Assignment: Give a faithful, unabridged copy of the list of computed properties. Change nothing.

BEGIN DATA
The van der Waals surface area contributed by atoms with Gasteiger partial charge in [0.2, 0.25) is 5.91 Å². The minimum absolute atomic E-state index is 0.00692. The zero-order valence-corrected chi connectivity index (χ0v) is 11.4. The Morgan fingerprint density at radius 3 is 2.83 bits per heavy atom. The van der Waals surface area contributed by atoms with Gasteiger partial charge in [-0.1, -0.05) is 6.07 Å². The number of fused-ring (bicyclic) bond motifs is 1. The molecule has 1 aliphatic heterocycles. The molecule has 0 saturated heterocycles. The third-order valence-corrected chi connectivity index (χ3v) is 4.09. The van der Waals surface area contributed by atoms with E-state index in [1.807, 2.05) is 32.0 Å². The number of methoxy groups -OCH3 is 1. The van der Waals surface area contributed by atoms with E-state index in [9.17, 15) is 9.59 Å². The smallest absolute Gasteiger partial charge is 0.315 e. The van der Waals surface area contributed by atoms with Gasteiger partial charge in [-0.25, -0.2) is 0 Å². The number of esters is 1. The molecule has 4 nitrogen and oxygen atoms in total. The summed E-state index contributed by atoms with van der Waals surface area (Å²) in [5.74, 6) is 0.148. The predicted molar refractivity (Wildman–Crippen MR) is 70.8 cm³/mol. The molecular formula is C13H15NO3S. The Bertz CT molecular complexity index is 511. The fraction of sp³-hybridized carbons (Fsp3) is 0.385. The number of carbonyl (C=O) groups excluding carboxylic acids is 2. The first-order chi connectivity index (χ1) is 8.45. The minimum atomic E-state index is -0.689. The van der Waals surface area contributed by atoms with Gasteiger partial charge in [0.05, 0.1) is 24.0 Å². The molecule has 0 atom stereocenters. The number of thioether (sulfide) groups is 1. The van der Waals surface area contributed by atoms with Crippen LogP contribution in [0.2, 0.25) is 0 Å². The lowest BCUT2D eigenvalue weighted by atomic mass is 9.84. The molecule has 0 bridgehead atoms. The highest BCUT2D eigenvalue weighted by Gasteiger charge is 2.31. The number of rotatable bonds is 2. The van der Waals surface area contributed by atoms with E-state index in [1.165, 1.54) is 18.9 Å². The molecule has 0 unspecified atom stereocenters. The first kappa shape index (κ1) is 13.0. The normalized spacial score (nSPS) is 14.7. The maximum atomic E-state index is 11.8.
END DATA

The van der Waals surface area contributed by atoms with Gasteiger partial charge in [0.2, 0.25) is 5.91 Å². The minimum absolute atomic E-state index is 0.00692. The zero-order valence-corrected chi connectivity index (χ0v) is 11.4. The Morgan fingerprint density at radius 3 is 2.83 bits per heavy atom. The van der Waals surface area contributed by atoms with Gasteiger partial charge in [-0.1, -0.05) is 6.07 Å². The number of fused-ring (bicyclic) bond motifs is 1. The molecule has 1 aliphatic heterocycles. The molecule has 0 saturated heterocycles. The third-order valence-corrected chi connectivity index (χ3v) is 4.09. The van der Waals surface area contributed by atoms with E-state index in [1.807, 2.05) is 32.0 Å². The number of methoxy groups -OCH3 is 1. The van der Waals surface area contributed by atoms with E-state index in [9.17, 15) is 9.59 Å². The smallest absolute Gasteiger partial charge is 0.315 e. The van der Waals surface area contributed by atoms with Gasteiger partial charge in [-0.25, -0.2) is 0 Å². The number of esters is 1. The molecule has 4 nitrogen and oxygen atoms in total. The summed E-state index contributed by atoms with van der Waals surface area (Å²) in [5.74, 6) is 0.148. The predicted molar refractivity (Wildman–Crippen MR) is 70.8 cm³/mol. The molecular formula is C13H15NO3S. The Bertz CT molecular complexity index is 511. The fraction of sp³-hybridized carbons (Fsp3) is 0.385. The number of carbonyl (C=O) groups excluding carboxylic acids is 2. The first-order chi connectivity index (χ1) is 8.45. The minimum atomic E-state index is -0.689. The van der Waals surface area contributed by atoms with Gasteiger partial charge in [0.05, 0.1) is 24.0 Å². The molecule has 0 atom stereocenters. The number of thioether (sulfide) groups is 1. The van der Waals surface area contributed by atoms with Crippen LogP contribution in [0.2, 0.25) is 0 Å². The lowest BCUT2D eigenvalue weighted by atomic mass is 9.84. The molecule has 0 bridgehead atoms. The highest BCUT2D eigenvalue weighted by Gasteiger charge is 2.31. The number of rotatable bonds is 2. The van der Waals surface area contributed by atoms with E-state index in [1.165, 1.54) is 18.9 Å². The molecule has 0 unspecified atom stereocenters. The first kappa shape index (κ1) is 13.0. The normalized spacial score (nSPS) is 14.7. The maximum atomic E-state index is 11.8.